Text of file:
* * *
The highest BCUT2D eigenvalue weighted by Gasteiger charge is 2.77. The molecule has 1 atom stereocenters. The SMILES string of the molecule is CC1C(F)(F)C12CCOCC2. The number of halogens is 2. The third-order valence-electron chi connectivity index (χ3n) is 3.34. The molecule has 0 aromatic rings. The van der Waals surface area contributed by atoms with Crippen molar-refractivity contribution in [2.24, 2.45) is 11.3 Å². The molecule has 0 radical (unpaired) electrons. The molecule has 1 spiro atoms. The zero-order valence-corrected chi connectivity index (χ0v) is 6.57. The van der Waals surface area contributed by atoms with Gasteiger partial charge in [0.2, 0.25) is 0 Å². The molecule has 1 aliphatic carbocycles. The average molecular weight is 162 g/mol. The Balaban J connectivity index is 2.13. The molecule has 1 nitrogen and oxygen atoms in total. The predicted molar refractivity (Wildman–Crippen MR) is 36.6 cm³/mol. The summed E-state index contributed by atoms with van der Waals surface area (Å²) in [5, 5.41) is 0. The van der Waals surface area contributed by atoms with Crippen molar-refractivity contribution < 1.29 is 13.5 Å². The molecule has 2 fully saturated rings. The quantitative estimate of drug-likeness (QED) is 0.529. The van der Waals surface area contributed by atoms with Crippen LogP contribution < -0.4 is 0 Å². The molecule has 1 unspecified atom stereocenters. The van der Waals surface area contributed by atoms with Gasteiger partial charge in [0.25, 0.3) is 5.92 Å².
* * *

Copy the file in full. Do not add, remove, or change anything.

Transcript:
The highest BCUT2D eigenvalue weighted by Gasteiger charge is 2.77. The molecule has 1 atom stereocenters. The SMILES string of the molecule is CC1C(F)(F)C12CCOCC2. The number of halogens is 2. The third-order valence-electron chi connectivity index (χ3n) is 3.34. The molecule has 0 aromatic rings. The van der Waals surface area contributed by atoms with Crippen molar-refractivity contribution in [2.24, 2.45) is 11.3 Å². The molecule has 0 radical (unpaired) electrons. The molecule has 1 spiro atoms. The zero-order valence-corrected chi connectivity index (χ0v) is 6.57. The van der Waals surface area contributed by atoms with Gasteiger partial charge in [0.2, 0.25) is 0 Å². The molecule has 1 aliphatic carbocycles. The average molecular weight is 162 g/mol. The Balaban J connectivity index is 2.13. The molecule has 1 nitrogen and oxygen atoms in total. The predicted molar refractivity (Wildman–Crippen MR) is 36.6 cm³/mol. The summed E-state index contributed by atoms with van der Waals surface area (Å²) in [5, 5.41) is 0. The van der Waals surface area contributed by atoms with Crippen molar-refractivity contribution < 1.29 is 13.5 Å². The molecule has 2 fully saturated rings. The quantitative estimate of drug-likeness (QED) is 0.529. The van der Waals surface area contributed by atoms with Crippen LogP contribution < -0.4 is 0 Å². The molecule has 1 unspecified atom stereocenters. The van der Waals surface area contributed by atoms with Gasteiger partial charge in [0.25, 0.3) is 5.92 Å².